Baseball's Great Experiment, Jackie Robinson and His Legacy


NON FICTION BOOK REVIEW  

401 words

Title: Baseball's Great Experiment, Jackie 
Robinson and His Legacy; by: Jules Tygiel; 
Oxford University Press; ISBN: 0-19-510620-2; 
Paperback, 437 pages, US$14.95, CAN$22.50 

Reviewer: A. T. Connellan, "There 
are more readable books on the "Robinson 
Era", but none more authentic." 

Not Just Another Jackie Robinson Story

1997 marks 50 years since Jack Roosevelt 
Robinson joined the Brooklyn Dodgers as 
the first black player in organized baseball. 
Breaking the color bar affected American 
society as profoundly as the later U S 
Supreme Court's decision upholding 
desegregation in public schools. 

More importantly, on this anniversary, Jules 
Tygiel has authored the definitive account of 
the integration of white baseball by America's 
Negroes. Tygiel is an historian, a Professor 
of History, at San Francisco State University, 
and it shows.  

Over fifty pages of detailed notes and a 
Bibliography exhaustively support the book. 
He leaves no stone unturned in discovering 
quotes and narratives to buttress his 
chronicle of this defining period in US history. 
The result is an authoritative resource, but a 
dry read.

The romance of baseball is missing. 
Robinson's ferocity as a competitor is 
omitted, that fierce determination to win 
at all cost. Robinson was, by all other 
accounts, a thorough professional whose 
baserunning and bench jockeying drove 
opponents to helpless distraction. He 
returned kind-for-kind in the verbal warfare 
that is an essential part of 'the game.' He 
was, in short, a mean customer.

Tygiel, quite properly, treats Jackie Robinson 
for what he was, an ideal tool for the wily 
Branch Rickey. One of the cleverest 
administrators in the business of baseball,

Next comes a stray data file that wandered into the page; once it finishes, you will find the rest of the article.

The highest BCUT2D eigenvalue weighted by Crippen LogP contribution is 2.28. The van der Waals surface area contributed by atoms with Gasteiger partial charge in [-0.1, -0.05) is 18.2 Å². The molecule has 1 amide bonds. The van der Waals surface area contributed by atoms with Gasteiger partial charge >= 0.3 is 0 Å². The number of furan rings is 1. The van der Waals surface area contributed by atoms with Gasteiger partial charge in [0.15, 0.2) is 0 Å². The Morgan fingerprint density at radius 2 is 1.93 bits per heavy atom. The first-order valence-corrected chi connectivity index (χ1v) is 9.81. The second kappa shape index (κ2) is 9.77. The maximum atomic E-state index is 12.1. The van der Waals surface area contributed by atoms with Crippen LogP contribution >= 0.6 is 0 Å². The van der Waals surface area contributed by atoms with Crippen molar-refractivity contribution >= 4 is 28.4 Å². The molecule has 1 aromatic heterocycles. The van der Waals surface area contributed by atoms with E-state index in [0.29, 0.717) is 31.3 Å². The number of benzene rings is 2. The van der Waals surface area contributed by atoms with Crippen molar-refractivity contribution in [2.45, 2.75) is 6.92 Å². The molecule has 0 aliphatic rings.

Rickey read the entrails of the market accurately. 

He ascertained that there was a huge 
unsatisfied market in America's colored 
population.  Rickey correctly determined 
that there was a financial carry-over from 
the Second World War economy that would 
fuel their participation as spectators.

He also was well aware that there was a 
supply of highly skilled, if unpolished, 
performers in the Negro Leagues who 
would play for considerably less and 
controlled much more easily than most 
of the white stars.

Whether he was the great humanitarian 
Tygiel, and others, made him out to be 
will be left to history. There is no doubt, 
however, that, as a promoter P. T. Barnum 
could have done no better. Branch Rickey 
led the way, and one-by-one the other 
owners followed his lead. Baseball, on 
and off the field, was changed forever -- for 
the better.

First published in 1983, and enlarged and 
reissued to mark the fiftieth anniversary of 
a turning point in American history, Baseball's 
Great Experiment, Jackie Robinson and His 
Legacy, should be on your bookshelf. There 
are more readable books on the "Robinson 
Era", but none more authentic.


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